I recently had a chance to chat with Oracle’s vice president of Linux engineering, Wim Coekaerts, and senior director of product marketing, Monica Kumar, about Oracles virtualization efforts and a bit about the philosophy behind the company's efforts. In summary, Oracle sees virtualization technology as just another tool organizations can use to increase the performance, reliability, scalability, agility and/or manageability of their IT infrastructure.
Virtualization reaches from hand-held devices to the data center to the clouds. Virtually Speaking examines the forces behind this expansion, the suppliers of the technology and the organizations using the technology.
Daniel Kusnetzky, a reformed software engineer and product manager, founded Kusnetzky Group LLC in 2006. He's literally written the book on virtualization and often comments on cloud computing, mobility and systems software. In his spare time, he's also the managing partner of Lux Sonus LLC, an investment firm.
Kenneth 'Ken' Hess is a full-time Windows and Linux system administrator with 20 years of experience with Mac, Linux, UNIX, and Windows systems in large multi-data center environments.
Dell issued a press release today saying "Dell is driving the next wave of virtualization solutions beyond hypervisors and hardware consolidation with end-to-end solutions tuned to the speed of businesses of all sizes." While there are sufficient catch phrases, buzz words and industry jargon in that statement to statisfy most marketing folks, what does this really mean?
Oracle is integrating virtualization management into its grid control product, the company's chief corporate architect said.Oracle VM, a server virtualization product based on the Xen open source virtualization hypervisor, made its debut last November.
ClearCube has long offered an interesting desktop virtualization environment that is based upon its VMware-enabled ClearCube PC blades with its Sentral™ management software. When combined, the two create a very usable virtual desktop environment.
I just got a note from an old friend, Greg Pettit, and thought I'd pass it on to you. Here's a snippet from his message.
I don't often get the opportunity to speak with companies offering a different take on network virtualization, a blade networking approach. A week ago, I had a chance to speak with Dan Tuchler, VP of Strategy and Product Management, for BLADE Network Technologies (BLADE) about network virtualization for blade servers.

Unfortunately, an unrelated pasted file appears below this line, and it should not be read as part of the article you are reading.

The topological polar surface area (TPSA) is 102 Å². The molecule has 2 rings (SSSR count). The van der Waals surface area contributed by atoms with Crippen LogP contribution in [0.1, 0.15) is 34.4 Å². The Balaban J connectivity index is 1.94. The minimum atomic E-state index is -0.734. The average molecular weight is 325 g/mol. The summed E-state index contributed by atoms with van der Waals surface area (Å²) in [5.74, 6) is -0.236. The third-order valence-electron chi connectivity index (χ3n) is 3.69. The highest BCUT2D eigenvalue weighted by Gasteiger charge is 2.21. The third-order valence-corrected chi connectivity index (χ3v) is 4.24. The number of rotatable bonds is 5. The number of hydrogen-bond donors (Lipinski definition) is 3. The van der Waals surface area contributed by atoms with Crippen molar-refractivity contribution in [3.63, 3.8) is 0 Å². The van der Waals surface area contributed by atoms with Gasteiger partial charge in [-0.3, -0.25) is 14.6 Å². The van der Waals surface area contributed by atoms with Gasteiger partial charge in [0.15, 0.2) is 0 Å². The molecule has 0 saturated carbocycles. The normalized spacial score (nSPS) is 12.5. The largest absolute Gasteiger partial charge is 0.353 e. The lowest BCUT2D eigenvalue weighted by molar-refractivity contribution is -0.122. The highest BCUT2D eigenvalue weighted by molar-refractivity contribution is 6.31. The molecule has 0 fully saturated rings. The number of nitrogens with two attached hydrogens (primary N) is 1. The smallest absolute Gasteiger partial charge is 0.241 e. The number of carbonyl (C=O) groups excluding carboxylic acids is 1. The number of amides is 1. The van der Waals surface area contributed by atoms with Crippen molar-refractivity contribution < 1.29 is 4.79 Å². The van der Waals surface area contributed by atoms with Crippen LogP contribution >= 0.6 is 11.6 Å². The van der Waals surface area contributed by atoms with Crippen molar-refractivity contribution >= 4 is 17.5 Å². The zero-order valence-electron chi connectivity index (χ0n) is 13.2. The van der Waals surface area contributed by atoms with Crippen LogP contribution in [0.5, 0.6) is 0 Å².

Enomaly is a software developer in Toronto whose open source cloud computing platform is getting a lot of attention these days.The platform, Enomalism, is a virtual infrastructure tool that allows customers create their own cloud capacity and move virtual machines from one’s data center or from anywhere on the cloud to virtually any location.
I've been asked by a KG client to run through a specific set of functions on a specific set of desktop environments and report back to them on my experiences. I'm to include such things as how long it took to set things up, how quickly it would take their staff to become productive in their new world, compatibility with data/files they've already created, and an evaluation of what it would cost per staff member if the entire environment was made up of that one desktop environment.
Virtualization is a very broad topic that includes mechanisms to move many types of functions into a logical environment that can have enhanced characteristics over physical environments. Access to applications, the applications themselves, processing of system functions, networking functions, storage functions can all be moved into this logical or virtual world.
KVM sponsor Qumranet launched its long awaited desktop virtualization solution today, just weeks before rival Citrix launches its own XenDesktop solution.The Sunnyvale, calif.